The challenger sale

Found from a summary of this book:

What’s the secret to sales success? If you’re like most business leaders, you’d say it’s fundamentally about relationships — and you’d be wrong. The best sales-people don’t just build relationships with customers. They challenge them.

Insight #1: There Are Five Kinds of Sales Reps. It turns out that just about every B2B sales executive in the world falls into one of five distinct profiles, a specific set of skills and behaviors that define his or her primary mode of interacting with customers.

These five profiles:

  • Hard Workers show up early, stay late and are always willing to put in the extra effort. And they are always looking for opportunities to improve their game.
  • Relationship Builders are all about nurturing strong personal and professional relationships and advocates across the customer organization.
  • Lone Wolves are deeply self-confident. They tend to follow their own instincts instead of the rules.
  • Reactive Problem Solvers are naturally drawn to ensuring that all of the promises that are inevitably made as part of a sale are actually kept once the deal is done.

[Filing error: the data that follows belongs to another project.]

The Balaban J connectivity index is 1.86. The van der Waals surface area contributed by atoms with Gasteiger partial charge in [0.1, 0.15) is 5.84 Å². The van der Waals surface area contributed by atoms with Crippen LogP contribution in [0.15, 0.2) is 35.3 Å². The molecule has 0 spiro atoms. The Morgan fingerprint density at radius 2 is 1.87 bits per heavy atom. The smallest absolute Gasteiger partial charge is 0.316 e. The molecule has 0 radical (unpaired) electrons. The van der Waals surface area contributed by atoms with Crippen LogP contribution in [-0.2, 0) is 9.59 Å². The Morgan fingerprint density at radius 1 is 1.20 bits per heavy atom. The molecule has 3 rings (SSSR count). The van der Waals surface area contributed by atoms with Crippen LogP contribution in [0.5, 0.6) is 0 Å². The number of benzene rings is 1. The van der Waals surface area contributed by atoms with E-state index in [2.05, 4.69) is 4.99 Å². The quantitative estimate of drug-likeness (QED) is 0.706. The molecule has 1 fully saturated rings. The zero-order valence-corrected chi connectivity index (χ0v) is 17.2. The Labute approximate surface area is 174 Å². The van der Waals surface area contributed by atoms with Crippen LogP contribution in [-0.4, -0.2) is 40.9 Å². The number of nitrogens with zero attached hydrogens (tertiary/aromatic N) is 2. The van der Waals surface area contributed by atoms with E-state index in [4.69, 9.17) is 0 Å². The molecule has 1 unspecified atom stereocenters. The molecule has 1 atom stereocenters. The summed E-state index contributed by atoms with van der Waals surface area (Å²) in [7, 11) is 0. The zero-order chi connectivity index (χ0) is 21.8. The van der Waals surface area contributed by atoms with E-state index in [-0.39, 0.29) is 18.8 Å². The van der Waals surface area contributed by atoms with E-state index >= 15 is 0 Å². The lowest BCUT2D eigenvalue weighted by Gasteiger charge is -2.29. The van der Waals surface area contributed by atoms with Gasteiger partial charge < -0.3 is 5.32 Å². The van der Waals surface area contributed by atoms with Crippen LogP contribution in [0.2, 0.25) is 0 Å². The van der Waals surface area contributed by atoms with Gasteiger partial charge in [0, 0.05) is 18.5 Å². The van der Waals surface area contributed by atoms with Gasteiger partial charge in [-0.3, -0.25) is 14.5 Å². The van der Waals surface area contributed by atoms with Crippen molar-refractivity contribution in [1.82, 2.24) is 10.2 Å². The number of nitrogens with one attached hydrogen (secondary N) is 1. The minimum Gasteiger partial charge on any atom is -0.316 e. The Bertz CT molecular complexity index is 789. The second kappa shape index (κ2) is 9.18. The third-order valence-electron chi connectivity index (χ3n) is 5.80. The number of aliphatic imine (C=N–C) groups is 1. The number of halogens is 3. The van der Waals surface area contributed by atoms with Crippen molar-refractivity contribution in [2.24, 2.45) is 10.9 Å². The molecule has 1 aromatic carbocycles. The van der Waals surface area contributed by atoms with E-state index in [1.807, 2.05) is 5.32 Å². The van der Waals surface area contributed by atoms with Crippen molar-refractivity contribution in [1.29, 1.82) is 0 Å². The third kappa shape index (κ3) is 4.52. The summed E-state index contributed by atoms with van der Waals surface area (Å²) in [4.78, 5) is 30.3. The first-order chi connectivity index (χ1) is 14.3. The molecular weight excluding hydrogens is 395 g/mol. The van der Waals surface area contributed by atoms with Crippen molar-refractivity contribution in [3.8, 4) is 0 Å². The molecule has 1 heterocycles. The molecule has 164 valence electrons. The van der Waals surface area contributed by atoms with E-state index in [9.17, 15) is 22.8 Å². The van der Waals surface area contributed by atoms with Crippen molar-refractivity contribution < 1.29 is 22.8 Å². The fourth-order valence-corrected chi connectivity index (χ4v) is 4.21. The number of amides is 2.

• Challengers are the debaters on the team. They’ve got a deep understanding of the customer’s business and use that understanding to push the customer’s thinking and teach him or her something new about how his or her company can compete more effectively..

Insight #2: One Is a Clear Winner, One Is a Clear Loser. When you take those five profiles and compare them with actual sales performance, you find that there is a very clear winner and a very clear loser: The Challenger spectacularly outperforms the other four, while the Relationship Builder falls dramatically behind. When we show the results to sales leaders, they find them to be deeply disturbing, because they’ve placed by far their biggest bet on the profile least likely to win.

Insight #3: Someone as a Challenger representative:

  • Offers the customer unique perspectives.
  • Has strong two-way communication skills.
  • Knows the individual customer’s value drivers.
  • Can identify economic drivers of the customer’s business.
  • Is comfortable discussing money.
  • Can pressure the customer.

 

A Challenger is really defined by the ability to do three things: teach, tailor and take control.

 

Leave a Reply

Your email address will not be published. Required fields are marked *